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Introducing Professor Scott Silverman, OBC Associate Editor

We are delighted to announce that Professor Scott Silverman has joined Organic & Biomolecular Chemistry as an Associate Editor.  

Professor Silverman’s lab currently focuses on the development, characterization, and application of DNA as a catalyst. Find out more on his lab’s webpage.

Scott K. Silverman was born in 1972 and raised in Los Angeles, California. He received his BS in chemistry from UCLA in 1991, working with Christopher Foote on photooxygenation mechanisms. He obtained his PhD in chemistry from Caltech in 1997, working with Dennis Dougherty to study high-spin organic polyradicals and molecular neurobiology. After postdoctoral research on RNA biochemistry with Thomas Cech at the University of Colorado at Boulder, he joined the University of Illinois in 2000, where he is currently Professor of Chemistry.

Professor Silverman’s recent articles include:

Assessing histidine tags for recruiting deoxyribozymes to catalyze peptide and protein modification reactions
Org. Biomol. Chem., 2016,14, 4697-4703, Paper

DNA-catalyzed glycosylation using aryl glycoside donors
Chem. Commun., 2016,52, 9259-9262, Communication

He has also Guest Edited these recent themed collections

Submit a manuscript for Scott to handle today

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In silico screening as an effective tool in drug discovery

According to statistics published by the World Health Organization (WHO), tuberculosis (TB) is globally one of the leading causes of death from a curable infectious disease. While antibiotics represent a major breakthrough for modern medicine, the spread of multi-drug resistant (MDR) bacterial strains, such as Mycobacterium tuberculosis, have become a major threat to healthcare.

Encouragingly, renewed efforts in antibiotic research have resulted in the identification of new leads, some of which are currently in clinical trials. Even in light of these promising efforts, Dr. Ehmke Pohl of Durham University and collaborators from the Cambridge Crystallographic Data Centre and Institut Pasteur de Lille are emphasizing the need to optimize existing TB treatments as well as develop an efficient means of identifying novel therapeutics.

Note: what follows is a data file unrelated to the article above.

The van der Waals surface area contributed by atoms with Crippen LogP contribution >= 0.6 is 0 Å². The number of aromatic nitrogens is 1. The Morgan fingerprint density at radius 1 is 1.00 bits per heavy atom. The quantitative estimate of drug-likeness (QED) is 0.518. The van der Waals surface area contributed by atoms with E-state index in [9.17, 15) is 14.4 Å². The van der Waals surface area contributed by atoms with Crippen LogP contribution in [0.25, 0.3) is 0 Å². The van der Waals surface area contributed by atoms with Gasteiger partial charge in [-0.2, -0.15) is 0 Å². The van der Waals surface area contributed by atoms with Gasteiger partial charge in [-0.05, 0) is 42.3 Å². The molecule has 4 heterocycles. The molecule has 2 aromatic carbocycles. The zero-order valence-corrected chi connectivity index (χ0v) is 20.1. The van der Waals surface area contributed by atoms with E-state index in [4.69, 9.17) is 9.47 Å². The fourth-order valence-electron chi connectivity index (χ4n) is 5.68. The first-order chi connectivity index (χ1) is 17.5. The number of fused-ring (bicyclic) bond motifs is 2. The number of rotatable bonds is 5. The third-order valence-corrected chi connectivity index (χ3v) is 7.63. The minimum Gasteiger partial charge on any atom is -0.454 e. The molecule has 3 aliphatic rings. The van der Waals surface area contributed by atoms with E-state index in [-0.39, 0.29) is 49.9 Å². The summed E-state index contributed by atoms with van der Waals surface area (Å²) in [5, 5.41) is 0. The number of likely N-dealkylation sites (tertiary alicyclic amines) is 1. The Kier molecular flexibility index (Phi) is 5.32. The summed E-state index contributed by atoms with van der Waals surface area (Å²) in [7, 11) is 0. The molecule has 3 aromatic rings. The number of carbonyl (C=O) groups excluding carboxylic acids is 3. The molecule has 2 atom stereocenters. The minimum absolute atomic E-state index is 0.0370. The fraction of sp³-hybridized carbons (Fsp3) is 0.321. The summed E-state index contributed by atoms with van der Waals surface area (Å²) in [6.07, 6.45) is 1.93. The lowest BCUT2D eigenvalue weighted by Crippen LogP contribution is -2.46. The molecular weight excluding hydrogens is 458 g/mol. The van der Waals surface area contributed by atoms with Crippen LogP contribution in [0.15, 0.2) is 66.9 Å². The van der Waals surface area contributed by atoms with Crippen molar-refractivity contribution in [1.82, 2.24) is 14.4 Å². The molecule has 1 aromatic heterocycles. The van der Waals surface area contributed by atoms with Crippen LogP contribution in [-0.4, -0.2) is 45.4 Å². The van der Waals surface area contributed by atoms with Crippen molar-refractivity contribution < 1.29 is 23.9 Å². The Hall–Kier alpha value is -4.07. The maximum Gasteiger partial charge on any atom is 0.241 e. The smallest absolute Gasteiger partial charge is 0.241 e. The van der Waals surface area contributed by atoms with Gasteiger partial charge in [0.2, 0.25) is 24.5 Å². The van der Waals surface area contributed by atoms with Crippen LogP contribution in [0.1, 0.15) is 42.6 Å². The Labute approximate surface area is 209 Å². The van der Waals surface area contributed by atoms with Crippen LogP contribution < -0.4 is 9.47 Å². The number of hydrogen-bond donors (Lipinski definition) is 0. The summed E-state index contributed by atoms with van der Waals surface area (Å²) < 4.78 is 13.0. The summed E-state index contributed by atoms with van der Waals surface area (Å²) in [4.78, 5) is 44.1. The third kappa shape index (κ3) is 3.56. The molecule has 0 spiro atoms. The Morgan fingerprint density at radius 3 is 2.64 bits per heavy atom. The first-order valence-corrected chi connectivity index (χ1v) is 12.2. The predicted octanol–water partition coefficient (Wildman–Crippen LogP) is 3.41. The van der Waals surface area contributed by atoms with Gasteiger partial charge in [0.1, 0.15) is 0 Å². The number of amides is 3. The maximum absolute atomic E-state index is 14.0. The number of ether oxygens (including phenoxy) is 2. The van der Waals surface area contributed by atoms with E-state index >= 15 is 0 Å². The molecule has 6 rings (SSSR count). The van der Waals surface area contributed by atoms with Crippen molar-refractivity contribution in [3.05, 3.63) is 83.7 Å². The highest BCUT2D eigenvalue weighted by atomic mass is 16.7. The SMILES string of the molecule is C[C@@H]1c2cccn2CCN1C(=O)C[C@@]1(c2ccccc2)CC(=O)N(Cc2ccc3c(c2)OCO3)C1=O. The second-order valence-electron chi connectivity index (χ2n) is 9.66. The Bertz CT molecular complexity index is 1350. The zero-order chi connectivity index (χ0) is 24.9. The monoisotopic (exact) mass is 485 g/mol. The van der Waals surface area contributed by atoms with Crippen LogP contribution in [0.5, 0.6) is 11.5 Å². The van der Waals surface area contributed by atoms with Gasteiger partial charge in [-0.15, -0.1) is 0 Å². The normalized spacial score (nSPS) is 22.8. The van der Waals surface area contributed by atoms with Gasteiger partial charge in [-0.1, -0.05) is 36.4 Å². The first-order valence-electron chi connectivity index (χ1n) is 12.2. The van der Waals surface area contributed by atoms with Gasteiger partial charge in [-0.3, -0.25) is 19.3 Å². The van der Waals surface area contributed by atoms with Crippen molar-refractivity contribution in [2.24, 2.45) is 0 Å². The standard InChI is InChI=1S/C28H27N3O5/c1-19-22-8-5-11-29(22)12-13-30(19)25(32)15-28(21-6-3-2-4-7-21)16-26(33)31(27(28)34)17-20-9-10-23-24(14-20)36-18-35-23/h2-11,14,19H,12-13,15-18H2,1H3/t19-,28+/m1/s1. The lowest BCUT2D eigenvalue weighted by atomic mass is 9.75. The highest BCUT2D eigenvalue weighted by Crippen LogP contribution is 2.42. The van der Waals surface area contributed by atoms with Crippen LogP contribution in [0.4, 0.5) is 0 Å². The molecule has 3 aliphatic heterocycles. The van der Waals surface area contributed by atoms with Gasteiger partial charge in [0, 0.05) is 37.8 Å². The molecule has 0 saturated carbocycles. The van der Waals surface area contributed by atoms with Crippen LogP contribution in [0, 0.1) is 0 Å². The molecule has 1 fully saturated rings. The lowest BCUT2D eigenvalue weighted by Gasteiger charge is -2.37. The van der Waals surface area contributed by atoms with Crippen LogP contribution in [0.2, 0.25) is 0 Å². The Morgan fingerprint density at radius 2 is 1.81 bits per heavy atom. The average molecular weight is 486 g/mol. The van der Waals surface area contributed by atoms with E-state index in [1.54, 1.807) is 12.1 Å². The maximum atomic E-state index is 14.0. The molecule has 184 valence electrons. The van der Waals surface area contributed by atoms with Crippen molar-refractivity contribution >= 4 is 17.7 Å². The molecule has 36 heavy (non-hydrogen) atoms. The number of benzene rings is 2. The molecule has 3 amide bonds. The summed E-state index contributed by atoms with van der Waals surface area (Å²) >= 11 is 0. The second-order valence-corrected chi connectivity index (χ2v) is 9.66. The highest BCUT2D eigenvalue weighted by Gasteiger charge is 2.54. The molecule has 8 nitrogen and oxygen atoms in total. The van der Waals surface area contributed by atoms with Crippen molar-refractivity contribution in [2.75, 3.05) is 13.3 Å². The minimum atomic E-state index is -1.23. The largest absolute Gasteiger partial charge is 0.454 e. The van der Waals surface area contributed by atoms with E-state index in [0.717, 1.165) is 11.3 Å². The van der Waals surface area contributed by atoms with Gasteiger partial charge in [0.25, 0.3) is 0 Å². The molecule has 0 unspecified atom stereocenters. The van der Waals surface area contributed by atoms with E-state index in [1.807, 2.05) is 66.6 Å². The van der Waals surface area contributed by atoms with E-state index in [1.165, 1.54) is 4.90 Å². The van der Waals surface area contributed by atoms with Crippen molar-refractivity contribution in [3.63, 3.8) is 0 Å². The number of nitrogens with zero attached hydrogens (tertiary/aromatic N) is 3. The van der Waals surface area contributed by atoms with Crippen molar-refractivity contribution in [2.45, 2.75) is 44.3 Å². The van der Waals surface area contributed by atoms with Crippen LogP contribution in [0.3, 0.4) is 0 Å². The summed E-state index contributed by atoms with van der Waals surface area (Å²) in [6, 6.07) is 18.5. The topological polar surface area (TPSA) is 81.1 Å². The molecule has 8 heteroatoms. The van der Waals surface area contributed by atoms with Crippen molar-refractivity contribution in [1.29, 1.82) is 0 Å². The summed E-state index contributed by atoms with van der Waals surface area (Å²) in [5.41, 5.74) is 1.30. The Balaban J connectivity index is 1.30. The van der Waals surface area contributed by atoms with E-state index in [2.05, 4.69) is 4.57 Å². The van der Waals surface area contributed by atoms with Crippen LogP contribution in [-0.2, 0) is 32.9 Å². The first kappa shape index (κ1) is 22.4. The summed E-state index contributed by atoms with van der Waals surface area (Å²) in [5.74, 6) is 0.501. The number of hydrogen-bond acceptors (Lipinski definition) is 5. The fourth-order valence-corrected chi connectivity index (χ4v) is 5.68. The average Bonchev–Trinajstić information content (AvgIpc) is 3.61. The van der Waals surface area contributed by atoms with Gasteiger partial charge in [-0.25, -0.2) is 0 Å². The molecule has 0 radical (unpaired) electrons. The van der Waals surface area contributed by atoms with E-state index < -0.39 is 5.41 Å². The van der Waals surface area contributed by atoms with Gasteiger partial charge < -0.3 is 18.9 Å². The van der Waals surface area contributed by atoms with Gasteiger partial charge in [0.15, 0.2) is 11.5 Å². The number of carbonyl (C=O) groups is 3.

Structure-based drug discovery is an integral part of most industrial drug discovery programs and as a result, there is an ever-growing number of protein X-ray crystal structures available in databases such as the Protein Data Bank (PDB). Pohl and collaborators outline a robust and versatile strategy for an in silico screening protocol based on compounds in the ZINC database (a free resource of commercially available chemical compounds) and crystal structures in the PDB.

Their current OBC study focuses on the transcriptional regulator EthR which is involved in M. tuberculosis resistance. EthR has been shown to limit the efficacy of ethionamide-based drugs by downregulating the EthA enzyme involved in activation of ethionamide prodrugs. EthR has therefore been validated as a suitable target as its inhibition boosts ethionamide action.

Using tailored chemical and physicochemical descriptors (for example: compound volume) and a detailed knowledge of the EthR binding pocket, approximately 6 million compounds were evaluated for compatibility using KNIME pipeline software. 409 201 diverse compounds were identified for docking studies and surprisingly, only 6 compounds failed to produce feasible binding interactions. After a careful post-docking filter, 284 chemically diverse compounds were obtained and a visual analysis of all binding poses and ligand geometries in combination with computational analysis narrowed the screen down to 85 substrates. These in silico hits were then evaluated for their capability to bind to EthR using thermal protein stability studies which resulted in 20 new potential candidates for lead optimization with reasonable EC50 values.